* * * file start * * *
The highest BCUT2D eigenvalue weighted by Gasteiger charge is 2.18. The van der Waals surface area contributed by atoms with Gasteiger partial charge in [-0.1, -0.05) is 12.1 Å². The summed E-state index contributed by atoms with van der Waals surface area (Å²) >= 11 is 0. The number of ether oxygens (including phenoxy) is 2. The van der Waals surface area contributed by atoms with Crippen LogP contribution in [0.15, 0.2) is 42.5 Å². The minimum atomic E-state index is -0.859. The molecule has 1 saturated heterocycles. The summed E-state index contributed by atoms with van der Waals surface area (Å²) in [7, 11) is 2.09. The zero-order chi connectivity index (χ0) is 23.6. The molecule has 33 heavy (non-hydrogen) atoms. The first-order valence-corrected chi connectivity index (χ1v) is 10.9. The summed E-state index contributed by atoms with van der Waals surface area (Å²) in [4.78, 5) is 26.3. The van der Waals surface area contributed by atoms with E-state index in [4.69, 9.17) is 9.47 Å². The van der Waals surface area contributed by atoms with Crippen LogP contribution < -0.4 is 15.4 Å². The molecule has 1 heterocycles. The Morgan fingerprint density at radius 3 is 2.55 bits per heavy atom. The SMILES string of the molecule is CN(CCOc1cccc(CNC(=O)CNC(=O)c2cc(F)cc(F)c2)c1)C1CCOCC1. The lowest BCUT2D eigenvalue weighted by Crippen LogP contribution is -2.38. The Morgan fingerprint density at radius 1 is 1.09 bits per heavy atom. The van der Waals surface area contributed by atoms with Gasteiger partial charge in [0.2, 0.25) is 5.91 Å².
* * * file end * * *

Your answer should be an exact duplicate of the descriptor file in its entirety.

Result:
The highest BCUT2D eigenvalue weighted by Gasteiger charge is 2.18. The van der Waals surface area contributed by atoms with Gasteiger partial charge in [-0.1, -0.05) is 12.1 Å². The summed E-state index contributed by atoms with van der Waals surface area (Å²) >= 11 is 0. The number of ether oxygens (including phenoxy) is 2. The van der Waals surface area contributed by atoms with Crippen LogP contribution in [0.15, 0.2) is 42.5 Å². The minimum atomic E-state index is -0.859. The molecule has 1 saturated heterocycles. The summed E-state index contributed by atoms with van der Waals surface area (Å²) in [7, 11) is 2.09. The zero-order chi connectivity index (χ0) is 23.6. The molecule has 33 heavy (non-hydrogen) atoms. The first-order valence-corrected chi connectivity index (χ1v) is 10.9. The summed E-state index contributed by atoms with van der Waals surface area (Å²) in [4.78, 5) is 26.3. The van der Waals surface area contributed by atoms with E-state index in [4.69, 9.17) is 9.47 Å². The van der Waals surface area contributed by atoms with Crippen LogP contribution < -0.4 is 15.4 Å². The molecule has 1 heterocycles. The Morgan fingerprint density at radius 3 is 2.55 bits per heavy atom. The SMILES string of the molecule is CN(CCOc1cccc(CNC(=O)CNC(=O)c2cc(F)cc(F)c2)c1)C1CCOCC1. The lowest BCUT2D eigenvalue weighted by Crippen LogP contribution is -2.38. The Morgan fingerprint density at radius 1 is 1.09 bits per heavy atom. The van der Waals surface area contributed by atoms with Gasteiger partial charge in [0.2, 0.25) is 5.91 Å².